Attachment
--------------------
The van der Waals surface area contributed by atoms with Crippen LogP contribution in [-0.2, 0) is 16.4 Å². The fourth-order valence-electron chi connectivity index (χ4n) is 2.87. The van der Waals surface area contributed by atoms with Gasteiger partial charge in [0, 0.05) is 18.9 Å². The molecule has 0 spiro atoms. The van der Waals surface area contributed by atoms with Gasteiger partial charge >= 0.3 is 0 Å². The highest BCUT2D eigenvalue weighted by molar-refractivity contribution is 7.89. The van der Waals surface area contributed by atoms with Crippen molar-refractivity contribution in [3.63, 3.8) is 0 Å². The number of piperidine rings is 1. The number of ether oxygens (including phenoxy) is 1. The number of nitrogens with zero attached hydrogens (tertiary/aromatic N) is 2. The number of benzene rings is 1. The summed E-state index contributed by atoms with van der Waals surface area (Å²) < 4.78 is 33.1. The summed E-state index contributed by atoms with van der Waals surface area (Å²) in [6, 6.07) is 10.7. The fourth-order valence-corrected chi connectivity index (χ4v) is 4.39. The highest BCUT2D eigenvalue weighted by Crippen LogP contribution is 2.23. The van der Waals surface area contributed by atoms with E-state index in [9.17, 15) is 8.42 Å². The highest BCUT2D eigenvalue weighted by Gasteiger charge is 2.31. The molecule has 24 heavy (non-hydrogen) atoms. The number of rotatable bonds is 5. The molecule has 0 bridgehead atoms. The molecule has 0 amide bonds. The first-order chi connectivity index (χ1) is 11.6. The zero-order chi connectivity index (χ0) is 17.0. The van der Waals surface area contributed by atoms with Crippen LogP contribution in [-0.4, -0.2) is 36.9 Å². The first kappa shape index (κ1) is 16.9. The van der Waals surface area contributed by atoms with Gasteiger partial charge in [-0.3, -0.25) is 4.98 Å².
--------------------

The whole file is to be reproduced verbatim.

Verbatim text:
The van der Waals surface area contributed by atoms with Crippen LogP contribution in [-0.2, 0) is 16.4 Å². The fourth-order valence-electron chi connectivity index (χ4n) is 2.87. The van der Waals surface area contributed by atoms with Gasteiger partial charge in [0, 0.05) is 18.9 Å². The molecule has 0 spiro atoms. The van der Waals surface area contributed by atoms with Gasteiger partial charge >= 0.3 is 0 Å². The highest BCUT2D eigenvalue weighted by molar-refractivity contribution is 7.89. The van der Waals surface area contributed by atoms with Crippen molar-refractivity contribution in [3.63, 3.8) is 0 Å². The number of piperidine rings is 1. The number of ether oxygens (including phenoxy) is 1. The number of nitrogens with zero attached hydrogens (tertiary/aromatic N) is 2. The number of benzene rings is 1. The summed E-state index contributed by atoms with van der Waals surface area (Å²) < 4.78 is 33.1. The summed E-state index contributed by atoms with van der Waals surface area (Å²) in [6, 6.07) is 10.7. The fourth-order valence-corrected chi connectivity index (χ4v) is 4.39. The highest BCUT2D eigenvalue weighted by Crippen LogP contribution is 2.23. The van der Waals surface area contributed by atoms with E-state index in [9.17, 15) is 8.42 Å². The highest BCUT2D eigenvalue weighted by Gasteiger charge is 2.31. The molecule has 24 heavy (non-hydrogen) atoms. The number of rotatable bonds is 5. The molecule has 0 bridgehead atoms. The molecule has 0 amide bonds. The first-order chi connectivity index (χ1) is 11.6. The zero-order chi connectivity index (χ0) is 17.0. The van der Waals surface area contributed by atoms with Crippen LogP contribution in [-0.4, -0.2) is 36.9 Å². The first kappa shape index (κ1) is 16.9. The van der Waals surface area contributed by atoms with Gasteiger partial charge in [-0.3, -0.25) is 4.98 Å².